by Judy Newman with Alexie Basil
My friend James Patterson says, “There’s no such thing as a kid who hates reading. There are kids who love reading, and kids who are reading the wrong books.”
At Scholastic Book Clubs, we hate it when kids are reading the “wrong” books. So each month, we put together paper and digital flyers filled with books that we know kids will love to read.
And kids get to choose for themselves which books are “right” for them.
Because the Scholastic Book Clubs editors are 100 percent dedicated to finding books of all kinds for all kids, it doesn’t surprise me that the editors themselves often come up with ideas for books that are “right” for many young readers.
For example, Ann M. Martin was the editor of the TAB Book Club when she created the Baby-Sitters Club series.
Back when R. L. Stine was the editor of Scholastic Book Clubs’ Bananas magazine, he was known around the office as “Jovial Bob Stine.” He started writing joke books and then went on to write Fear Street, followed by Goosebumps.
Lauren Tarshis is the editor of Scholastic Storyworks magazine. But you and your students probably know her as the author of the I Survived series.
And Lucille Colandro, a senior director at Scholastic Book Clubs, is the creator of the There Was an Old Lady series, illustrated by Jared Lee (of Black Lagoon series fame!).
I’ve thought for a long time about why Scholastic editors have such a consistent track record of creating mega-bestselling book series that captivate kids across decades. In a world where books come and go in a flash, why are these series so enduring and so relatable for so many kids decade after decade?
I think it’s because we spend so much time focusing on what kids want to read—which stories delight them, which characters inspire them, what makes them laugh, and what makes them eager for more. We know how to help kids channel their excitement for other things—sports, magic, animals, and more—into excitement for reading.
For example, Lucille knows that holidays are great opportunities for kids to celebrate with reading. The There Was an Old Lady series started with a request for a Halloween book for young children that wasn’t too scary. So Lucille wrote There Was an Old Lady Who Swallowed a Bat!
Other books in the series connect with popular holidays (or important days in general), such as:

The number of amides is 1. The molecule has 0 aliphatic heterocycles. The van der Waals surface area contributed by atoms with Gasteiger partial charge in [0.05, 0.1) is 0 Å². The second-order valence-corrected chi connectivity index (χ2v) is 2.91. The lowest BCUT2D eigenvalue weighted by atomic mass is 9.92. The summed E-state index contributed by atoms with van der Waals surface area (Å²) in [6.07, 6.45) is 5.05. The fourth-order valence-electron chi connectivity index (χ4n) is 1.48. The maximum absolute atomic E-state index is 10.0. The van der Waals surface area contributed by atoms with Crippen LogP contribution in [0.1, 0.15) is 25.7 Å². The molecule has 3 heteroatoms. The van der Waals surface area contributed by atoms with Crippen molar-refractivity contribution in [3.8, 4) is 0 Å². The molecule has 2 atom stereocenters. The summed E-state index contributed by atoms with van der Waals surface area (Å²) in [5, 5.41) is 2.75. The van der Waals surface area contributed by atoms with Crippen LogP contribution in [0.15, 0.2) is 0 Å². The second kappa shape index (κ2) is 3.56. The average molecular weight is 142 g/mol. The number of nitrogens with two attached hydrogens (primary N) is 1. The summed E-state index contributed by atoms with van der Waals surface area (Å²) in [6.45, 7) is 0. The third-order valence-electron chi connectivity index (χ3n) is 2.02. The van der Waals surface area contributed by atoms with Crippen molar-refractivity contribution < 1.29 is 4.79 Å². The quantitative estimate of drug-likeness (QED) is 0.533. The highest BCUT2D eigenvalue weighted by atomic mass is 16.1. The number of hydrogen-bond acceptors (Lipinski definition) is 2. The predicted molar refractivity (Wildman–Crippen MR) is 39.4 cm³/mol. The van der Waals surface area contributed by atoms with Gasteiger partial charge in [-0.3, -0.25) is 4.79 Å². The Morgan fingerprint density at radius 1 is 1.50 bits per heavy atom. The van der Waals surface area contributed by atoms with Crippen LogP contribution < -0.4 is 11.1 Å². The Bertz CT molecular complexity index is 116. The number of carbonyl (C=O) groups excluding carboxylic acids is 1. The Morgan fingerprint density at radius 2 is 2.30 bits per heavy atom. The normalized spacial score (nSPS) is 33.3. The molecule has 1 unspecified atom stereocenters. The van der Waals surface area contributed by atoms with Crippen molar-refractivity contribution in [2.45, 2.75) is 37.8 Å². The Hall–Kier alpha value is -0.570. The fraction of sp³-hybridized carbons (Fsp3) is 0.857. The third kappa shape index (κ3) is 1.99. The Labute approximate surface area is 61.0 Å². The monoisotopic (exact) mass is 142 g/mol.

There Was an Old Lady Who Swallowed a Turkey! (Thanksgiving)…
There Was an Old Lady Who Swallowed a Clover! (St. Patrick’s Day)…
There Was an Old Lady Who Swallowed a Bell! (Christmas)…
And There Was an Old Pirate Who Swallowed a Map! (I’ll have to ask Lucille later if that book is meant for International Talk Like a Pirate Day...Arrgh!)
Plus Valentine’s Day has been a staple holiday since 18th-century England, when people began celebrating the Feast of Saint Valentine by giving their partners flowers, cards, and confectionery.
Fun fact: Every year, people in the United States send about 190 million Valentine’s Day cards. And that’s excluding the millions of cards swapped by kids in school!
For me, celebrating Valentine’s Day at the John Ward School in Newton, Massachusetts, was a combination of excitement and fear of embarrassment that nothing would be in my mailbox. But I had excellent teachers who made sure we all got cards for each other.
And David Vozar, too, was grateful for his teacher who made sure his Valentine’s Day box was not empty.
Lucille Colandro, herself a former teacher, came up with There Was an Old Lady Who Swallowed a Rose! as a perfect book to celebrate Valentine’s Day in your classroom.
“This is a fun and engaging book for young readers. I would use this book in my classroom around or on Valentine's Day to reinforce rhyming and repetition skills.” —Teacher Rebecca Ashley Teague from Goodreads
There Was an Old Lady Who Swallowed a Rose! is a perfect valentine for all your students. You can get this book at a special price this week only, and we’re excited to share some fun ways for you to expand this book into a big celebration for your class.
We hope you and your students will have fun on Valentine’s Day with the following:
• The Book Boys swap valentines in a funny video that gets kids excited about celebrating Valentine’s Day and reading the Book of the Week.
• Sing along (and practice the five components of reading) with second grade teacher Paul Garcia in Book Talks.
• Watch an exclusive interview and read-aloud of the whole book with author Lucille Colandro in Behind the Scenes.
• Help your students practice sequencing with a fun and free downloadable activity in Cooked Up from a Book.
We hope There Was an Old Lady Who Swallowed a Rose! is the “right” book for you and your students on Valentine’s Day.
This Book Is Available from Scholastic Book Clubs